Autoimmune Diseases in Dogs
Autoimmune diseases include a wide range of conditions whereby the immune system attacks the body’s cells and tissues. The type of treatment varies according to the condition, with affected dogs requiring specialized lifelong care and support.
Owners should keep a close watch on diagnosed pets as sufferers usually undergo alternating periods of remission and flare-ups. Each type of autoimmune disorder attacks specific parts of the body, which results in diverse physical symptoms. Additionally, some breeds may be more susceptible to certain autoimmune diseases.
Autoimmune Hemolytic Anemia
Autoimmune hemolytic anemia (AHA) occurs when the immune system attacks the body’s red blood cells. This affects the level of oxygen circulated around the body, leading to a wide range of physical symptoms. The most common symptoms include lethargy, skin discoloration, and collapse.
Cocker Spaniels and Poodles are most susceptible to AHA. The condition may be primary or secondary. Primary conditions are inherited disorders that involve faulty immune systems.
Diagnostic tests: Includes a complete blood count, electrolyte tests, fecal analysis, and reticulocyte count (which checks how fast your pet’s body is producing red blood cells in response to the anemia).
Treatment: Vets would usually prescribe a course immunosuppressants to keep the condition under control. Blood fusion might be prescribed in serious cases. Vets may surgically remove the spleen (the organ responsible for the destruction of red blood cells) if the body is resistant to drug treatment.
Systemic Lupus Erythematosus
Systemic Lupus Erythematosus (SLE) is a rare hereditary condition that affects various parts of the body. SLE is worsened through exposure to UV and often characterized by weakened kidney function.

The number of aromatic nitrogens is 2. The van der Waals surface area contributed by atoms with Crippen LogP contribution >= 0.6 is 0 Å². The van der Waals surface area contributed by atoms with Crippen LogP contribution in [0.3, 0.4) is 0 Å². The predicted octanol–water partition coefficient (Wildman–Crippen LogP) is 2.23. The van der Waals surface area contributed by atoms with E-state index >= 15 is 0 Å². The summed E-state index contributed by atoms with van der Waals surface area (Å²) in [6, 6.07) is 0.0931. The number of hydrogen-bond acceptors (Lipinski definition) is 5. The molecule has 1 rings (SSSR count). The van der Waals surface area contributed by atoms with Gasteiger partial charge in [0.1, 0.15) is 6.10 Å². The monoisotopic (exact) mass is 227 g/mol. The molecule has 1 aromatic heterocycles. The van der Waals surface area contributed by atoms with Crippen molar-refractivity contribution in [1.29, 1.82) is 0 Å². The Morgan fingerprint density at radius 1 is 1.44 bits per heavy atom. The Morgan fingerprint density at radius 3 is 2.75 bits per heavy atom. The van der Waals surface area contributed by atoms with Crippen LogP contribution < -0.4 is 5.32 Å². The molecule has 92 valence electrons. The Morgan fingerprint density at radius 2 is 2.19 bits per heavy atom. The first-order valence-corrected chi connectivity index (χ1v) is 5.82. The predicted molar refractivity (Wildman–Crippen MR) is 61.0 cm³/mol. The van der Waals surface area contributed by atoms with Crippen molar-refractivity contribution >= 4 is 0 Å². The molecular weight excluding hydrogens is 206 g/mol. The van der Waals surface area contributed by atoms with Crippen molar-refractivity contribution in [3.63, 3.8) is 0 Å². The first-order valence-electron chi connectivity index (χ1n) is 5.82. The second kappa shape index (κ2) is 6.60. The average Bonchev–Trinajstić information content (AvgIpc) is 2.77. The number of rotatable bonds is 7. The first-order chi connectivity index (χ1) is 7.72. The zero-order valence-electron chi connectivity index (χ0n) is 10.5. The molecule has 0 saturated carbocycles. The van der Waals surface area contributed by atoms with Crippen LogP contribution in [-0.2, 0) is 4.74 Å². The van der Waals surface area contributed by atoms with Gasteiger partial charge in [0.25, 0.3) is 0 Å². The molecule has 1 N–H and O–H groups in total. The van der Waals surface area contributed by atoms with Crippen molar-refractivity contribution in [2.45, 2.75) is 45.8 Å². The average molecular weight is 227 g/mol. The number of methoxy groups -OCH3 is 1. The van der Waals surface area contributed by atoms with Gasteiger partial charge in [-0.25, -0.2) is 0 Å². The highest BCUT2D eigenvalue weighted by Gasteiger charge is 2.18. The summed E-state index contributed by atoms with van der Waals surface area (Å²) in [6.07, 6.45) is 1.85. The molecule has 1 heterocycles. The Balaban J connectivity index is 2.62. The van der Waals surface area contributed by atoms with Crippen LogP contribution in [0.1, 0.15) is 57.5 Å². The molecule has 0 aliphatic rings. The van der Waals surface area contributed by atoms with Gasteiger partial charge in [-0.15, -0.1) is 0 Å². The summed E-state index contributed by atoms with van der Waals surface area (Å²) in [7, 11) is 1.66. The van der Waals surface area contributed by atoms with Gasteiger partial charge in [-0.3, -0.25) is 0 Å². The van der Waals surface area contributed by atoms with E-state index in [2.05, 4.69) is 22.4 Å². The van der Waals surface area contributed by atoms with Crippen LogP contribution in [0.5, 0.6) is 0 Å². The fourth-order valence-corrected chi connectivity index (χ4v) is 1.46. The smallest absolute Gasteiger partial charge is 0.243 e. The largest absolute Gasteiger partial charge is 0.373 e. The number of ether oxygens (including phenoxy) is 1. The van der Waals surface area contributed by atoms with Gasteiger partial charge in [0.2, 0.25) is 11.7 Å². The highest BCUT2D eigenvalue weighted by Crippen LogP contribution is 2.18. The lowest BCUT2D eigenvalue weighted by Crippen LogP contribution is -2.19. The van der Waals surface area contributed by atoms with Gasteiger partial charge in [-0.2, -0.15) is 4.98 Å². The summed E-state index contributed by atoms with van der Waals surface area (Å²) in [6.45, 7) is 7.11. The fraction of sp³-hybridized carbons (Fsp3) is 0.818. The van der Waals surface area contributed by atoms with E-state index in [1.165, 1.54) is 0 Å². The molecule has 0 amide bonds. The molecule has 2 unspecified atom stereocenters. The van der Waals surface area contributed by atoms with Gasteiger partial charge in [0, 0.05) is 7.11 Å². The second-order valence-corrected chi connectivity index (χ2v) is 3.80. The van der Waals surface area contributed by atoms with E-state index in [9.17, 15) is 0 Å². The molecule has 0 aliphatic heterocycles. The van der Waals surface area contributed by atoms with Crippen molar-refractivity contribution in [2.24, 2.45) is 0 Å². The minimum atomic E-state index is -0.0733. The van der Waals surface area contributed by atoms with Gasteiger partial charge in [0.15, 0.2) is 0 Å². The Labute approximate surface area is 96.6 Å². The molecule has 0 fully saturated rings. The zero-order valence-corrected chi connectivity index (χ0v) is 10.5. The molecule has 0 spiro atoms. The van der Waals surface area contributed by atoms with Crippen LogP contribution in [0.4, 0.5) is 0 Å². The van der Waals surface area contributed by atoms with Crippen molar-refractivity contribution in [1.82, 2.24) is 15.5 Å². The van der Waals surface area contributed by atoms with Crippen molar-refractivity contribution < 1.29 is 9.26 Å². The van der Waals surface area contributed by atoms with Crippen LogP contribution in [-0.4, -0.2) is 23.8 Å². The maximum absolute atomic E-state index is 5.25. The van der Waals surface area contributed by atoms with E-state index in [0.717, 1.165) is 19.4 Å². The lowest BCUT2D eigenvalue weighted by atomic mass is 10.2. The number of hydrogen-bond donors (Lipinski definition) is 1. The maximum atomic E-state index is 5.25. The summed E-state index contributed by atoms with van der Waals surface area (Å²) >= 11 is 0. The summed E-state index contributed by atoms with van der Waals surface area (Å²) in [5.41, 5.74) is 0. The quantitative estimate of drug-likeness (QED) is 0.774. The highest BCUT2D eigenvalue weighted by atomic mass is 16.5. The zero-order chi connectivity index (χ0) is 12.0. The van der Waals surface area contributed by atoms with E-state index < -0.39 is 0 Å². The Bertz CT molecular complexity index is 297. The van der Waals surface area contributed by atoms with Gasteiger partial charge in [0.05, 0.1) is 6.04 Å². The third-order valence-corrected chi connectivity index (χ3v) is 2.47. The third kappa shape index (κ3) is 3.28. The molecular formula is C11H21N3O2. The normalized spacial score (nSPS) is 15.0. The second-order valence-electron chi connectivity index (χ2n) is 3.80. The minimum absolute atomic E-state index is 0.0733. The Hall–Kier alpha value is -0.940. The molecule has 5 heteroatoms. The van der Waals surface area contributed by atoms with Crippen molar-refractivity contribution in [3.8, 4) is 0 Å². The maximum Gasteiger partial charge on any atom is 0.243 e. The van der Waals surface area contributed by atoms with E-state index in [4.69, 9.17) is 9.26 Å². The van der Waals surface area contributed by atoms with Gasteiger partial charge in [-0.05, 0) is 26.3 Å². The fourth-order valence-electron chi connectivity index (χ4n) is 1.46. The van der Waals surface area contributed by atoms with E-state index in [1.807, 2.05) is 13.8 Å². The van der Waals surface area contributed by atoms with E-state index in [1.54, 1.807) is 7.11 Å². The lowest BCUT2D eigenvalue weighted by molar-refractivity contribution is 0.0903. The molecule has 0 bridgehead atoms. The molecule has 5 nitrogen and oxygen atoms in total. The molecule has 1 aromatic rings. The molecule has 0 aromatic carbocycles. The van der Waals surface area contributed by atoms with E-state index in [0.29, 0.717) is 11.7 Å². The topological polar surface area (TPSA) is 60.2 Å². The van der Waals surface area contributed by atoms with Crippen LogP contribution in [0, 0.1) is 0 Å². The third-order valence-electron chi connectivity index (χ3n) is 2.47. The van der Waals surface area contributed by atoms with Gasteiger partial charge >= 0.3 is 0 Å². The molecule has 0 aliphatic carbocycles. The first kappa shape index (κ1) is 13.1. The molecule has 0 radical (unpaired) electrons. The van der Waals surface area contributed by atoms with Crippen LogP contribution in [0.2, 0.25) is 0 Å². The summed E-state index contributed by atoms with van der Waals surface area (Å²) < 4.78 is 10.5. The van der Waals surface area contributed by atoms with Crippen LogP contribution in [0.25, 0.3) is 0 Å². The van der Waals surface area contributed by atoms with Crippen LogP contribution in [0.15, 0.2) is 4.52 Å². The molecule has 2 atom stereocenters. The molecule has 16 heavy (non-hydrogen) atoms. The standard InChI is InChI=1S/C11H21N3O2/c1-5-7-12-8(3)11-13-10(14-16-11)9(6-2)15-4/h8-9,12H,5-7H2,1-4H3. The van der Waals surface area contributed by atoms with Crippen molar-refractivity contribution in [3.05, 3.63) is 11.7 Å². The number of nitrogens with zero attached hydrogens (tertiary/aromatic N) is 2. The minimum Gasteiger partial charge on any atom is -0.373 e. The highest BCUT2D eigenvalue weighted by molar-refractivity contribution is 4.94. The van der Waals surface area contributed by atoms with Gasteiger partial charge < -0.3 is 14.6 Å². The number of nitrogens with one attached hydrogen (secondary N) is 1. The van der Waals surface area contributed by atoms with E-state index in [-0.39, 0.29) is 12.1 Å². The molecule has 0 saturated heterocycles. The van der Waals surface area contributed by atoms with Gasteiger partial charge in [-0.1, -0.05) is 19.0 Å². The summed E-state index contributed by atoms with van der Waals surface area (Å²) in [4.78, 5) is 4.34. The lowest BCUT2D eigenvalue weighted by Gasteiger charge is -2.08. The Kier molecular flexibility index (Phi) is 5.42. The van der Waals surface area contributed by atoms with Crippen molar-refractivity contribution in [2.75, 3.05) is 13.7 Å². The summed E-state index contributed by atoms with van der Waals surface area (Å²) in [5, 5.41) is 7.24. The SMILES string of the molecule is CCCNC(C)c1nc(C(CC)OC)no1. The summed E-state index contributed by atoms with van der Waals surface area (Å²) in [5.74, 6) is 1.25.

Diagnostics: Comprehensive blood tests are usually conducted, where most sufferers of SLE are positive for antinuclear antibodies (ANA).
Treatment: A prescribed course of immunosuppressants to reduce inflammation. Serious cases may require surgical procedures of the kidney and spleen.
Estimated Fees for Autoimmune Disease Treatment
Fees vary vastly depending on the type, recurrence, and severity of autoimmune disease. Payment may include consultation, diagnostics, medical treatment, surgery, and follow-up vet visits (which may repeat the other items on the list).
Cost to Treat: $500 to $20,000 if surgery or ongoing treatment is necessary.
Home Care and Management of Dogs with Autoimmune Diseases
Owners should pay attention to the slightest changes in pet behavior or signs of discomfort. Vets should be contacted immediately for the quickest diagnosis and management of symptoms. These diseases may be life-threatening when left untreated, depending on the cells and tissues rejected by the immune system. With prompt diagnosis, treatment, and vet follow-ups, affected pets can have the best quality of life.